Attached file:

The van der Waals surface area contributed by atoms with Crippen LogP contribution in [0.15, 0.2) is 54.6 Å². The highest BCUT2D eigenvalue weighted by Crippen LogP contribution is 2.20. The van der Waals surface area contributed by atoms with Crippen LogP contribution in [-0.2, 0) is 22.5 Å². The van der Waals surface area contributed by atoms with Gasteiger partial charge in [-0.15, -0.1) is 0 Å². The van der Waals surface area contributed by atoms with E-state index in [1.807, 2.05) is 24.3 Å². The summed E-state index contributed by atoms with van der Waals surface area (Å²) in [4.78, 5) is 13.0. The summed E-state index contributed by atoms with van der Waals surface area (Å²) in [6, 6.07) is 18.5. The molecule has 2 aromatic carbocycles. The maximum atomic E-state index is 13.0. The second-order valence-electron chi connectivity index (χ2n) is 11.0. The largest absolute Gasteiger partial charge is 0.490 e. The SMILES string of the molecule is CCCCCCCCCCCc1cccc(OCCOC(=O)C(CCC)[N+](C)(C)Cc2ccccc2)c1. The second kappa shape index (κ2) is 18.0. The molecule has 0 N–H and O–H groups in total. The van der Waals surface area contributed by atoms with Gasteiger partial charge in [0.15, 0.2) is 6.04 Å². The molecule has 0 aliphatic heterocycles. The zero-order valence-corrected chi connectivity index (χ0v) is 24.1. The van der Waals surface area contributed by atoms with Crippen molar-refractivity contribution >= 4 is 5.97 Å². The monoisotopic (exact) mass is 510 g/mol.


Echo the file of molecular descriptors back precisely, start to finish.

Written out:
The van der Waals surface area contributed by atoms with Crippen LogP contribution in [0.15, 0.2) is 54.6 Å². The highest BCUT2D eigenvalue weighted by Crippen LogP contribution is 2.20. The van der Waals surface area contributed by atoms with Crippen LogP contribution in [-0.2, 0) is 22.5 Å². The van der Waals surface area contributed by atoms with Gasteiger partial charge in [-0.15, -0.1) is 0 Å². The van der Waals surface area contributed by atoms with E-state index in [1.807, 2.05) is 24.3 Å². The summed E-state index contributed by atoms with van der Waals surface area (Å²) in [4.78, 5) is 13.0. The summed E-state index contributed by atoms with van der Waals surface area (Å²) in [6, 6.07) is 18.5. The molecule has 2 aromatic carbocycles. The maximum atomic E-state index is 13.0. The second-order valence-electron chi connectivity index (χ2n) is 11.0. The largest absolute Gasteiger partial charge is 0.490 e. The SMILES string of the molecule is CCCCCCCCCCCc1cccc(OCCOC(=O)C(CCC)[N+](C)(C)Cc2ccccc2)c1. The second kappa shape index (κ2) is 18.0. The molecule has 0 N–H and O–H groups in total. The van der Waals surface area contributed by atoms with Gasteiger partial charge in [0.15, 0.2) is 6.04 Å². The molecule has 0 aliphatic heterocycles. The zero-order valence-corrected chi connectivity index (χ0v) is 24.1. The van der Waals surface area contributed by atoms with Crippen molar-refractivity contribution >= 4 is 5.97 Å². The monoisotopic (exact) mass is 510 g/mol.